A recent study of three Emergency Departments from Shabboo Valipoor and Sheila Bosch showed that the breakroom was only the fifth most likely place that workers would go to in order to step away from the demands of work. What is especially striking about this study was that the bathroom ranked first. This illustrates two points:
(1) First, there is a need for respite space (even if what’s currently being built doesn’t seem to satisfy that need). Healthcare workers are managing their stress through these kinds of informal practices. Whether you think of the nurse visiting an unvisited hallway or the worker who steps into the bathroom to cry, collect themselves, and fix their appearance before returning to work, both circumstances illustrate the need for respite. Each also shows that healthcare workers feel they cannot express that need.  (2) It is less a spatial issue than it is a culture one. Celebrating “toughness” and “sticking it out,” the healthcare industry is suffering from a stigma around workers expressing their needs. Needing a break is viewed as “weakness.” If healthcare workers feel they must hide in the bathroom to get a minute for themselves, they clearly need respite. They just feel that they can’t show it. It is not surprising, then, that they don’t visit spaces that are expressly designed for that need.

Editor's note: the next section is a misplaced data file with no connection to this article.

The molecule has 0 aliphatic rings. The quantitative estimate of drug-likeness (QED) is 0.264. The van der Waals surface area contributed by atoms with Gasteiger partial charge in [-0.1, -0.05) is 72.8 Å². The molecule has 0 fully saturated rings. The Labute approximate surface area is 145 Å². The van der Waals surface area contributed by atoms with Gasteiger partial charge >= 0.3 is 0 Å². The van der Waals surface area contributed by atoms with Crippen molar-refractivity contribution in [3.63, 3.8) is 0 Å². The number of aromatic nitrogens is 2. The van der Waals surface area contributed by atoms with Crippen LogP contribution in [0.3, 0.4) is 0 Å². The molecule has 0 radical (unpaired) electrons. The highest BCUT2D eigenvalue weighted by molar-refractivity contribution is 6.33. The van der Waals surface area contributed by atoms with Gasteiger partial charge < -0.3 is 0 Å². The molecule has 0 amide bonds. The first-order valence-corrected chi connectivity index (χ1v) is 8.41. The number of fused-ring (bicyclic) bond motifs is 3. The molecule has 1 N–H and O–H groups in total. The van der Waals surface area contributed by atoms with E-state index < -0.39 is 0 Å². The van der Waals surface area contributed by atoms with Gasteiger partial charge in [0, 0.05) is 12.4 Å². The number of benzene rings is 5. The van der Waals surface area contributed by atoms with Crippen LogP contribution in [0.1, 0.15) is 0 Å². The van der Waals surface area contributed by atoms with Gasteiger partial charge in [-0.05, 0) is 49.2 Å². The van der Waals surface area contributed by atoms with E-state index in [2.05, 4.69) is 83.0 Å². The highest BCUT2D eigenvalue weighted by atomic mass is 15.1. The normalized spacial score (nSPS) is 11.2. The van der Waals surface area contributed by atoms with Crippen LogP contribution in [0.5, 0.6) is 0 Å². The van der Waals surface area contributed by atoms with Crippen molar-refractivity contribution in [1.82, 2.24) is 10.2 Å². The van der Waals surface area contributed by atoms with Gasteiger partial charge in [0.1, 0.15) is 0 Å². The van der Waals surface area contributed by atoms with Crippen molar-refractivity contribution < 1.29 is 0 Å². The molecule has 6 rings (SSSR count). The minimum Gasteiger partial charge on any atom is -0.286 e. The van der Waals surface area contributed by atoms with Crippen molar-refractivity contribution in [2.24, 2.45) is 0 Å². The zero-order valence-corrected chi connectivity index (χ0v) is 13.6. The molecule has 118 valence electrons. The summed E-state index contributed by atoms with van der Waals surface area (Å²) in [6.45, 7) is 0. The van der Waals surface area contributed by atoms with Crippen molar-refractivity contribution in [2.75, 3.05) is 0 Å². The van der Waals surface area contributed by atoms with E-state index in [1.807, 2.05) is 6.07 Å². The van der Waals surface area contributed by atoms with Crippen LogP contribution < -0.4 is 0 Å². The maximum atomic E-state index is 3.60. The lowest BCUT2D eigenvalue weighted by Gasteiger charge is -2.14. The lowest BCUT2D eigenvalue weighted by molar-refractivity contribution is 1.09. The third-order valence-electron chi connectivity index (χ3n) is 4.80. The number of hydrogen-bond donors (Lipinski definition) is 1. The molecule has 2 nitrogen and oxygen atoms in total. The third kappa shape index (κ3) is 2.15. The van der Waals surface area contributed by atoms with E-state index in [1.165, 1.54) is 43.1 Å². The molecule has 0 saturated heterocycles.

Design Solutions.
What does this mean for design? First, designers and their clients need to think beyond the concept of “respite space” as a destination. Not that there shouldn’t be destinations (e.g., convenient, relaxing places to take a break), but that we should look for opportunities to bring respite to healthcare workers where they are.

Changing RoomPerhaps it sounds strange, but if healthcare workers are finding respite in the bathroom, we should consider investing there. Can you provide extra soundproofing, ambient noise, or richer material finishes that help that space bring increased comfort? If healthcare workers are finding their respite by walking long corridors, that’s another opportunity. Designers can alter lighting conditions and acoustic treatments to increase the comfort of those spaces as well. We can also provide back of house spaces that are on the unit that have salutogenic (health-generating) elements like positive distraction. This can provide respite without taking healthcare providers away from their work. Within a staff-only corridor of an infusion unit at Christus St. Vincent, for instance, we located a hydration station, lowered ceilings, and provided a bit of privacy to create a comfortable, sheltered space for staff to linger while claiming a moment for themselves.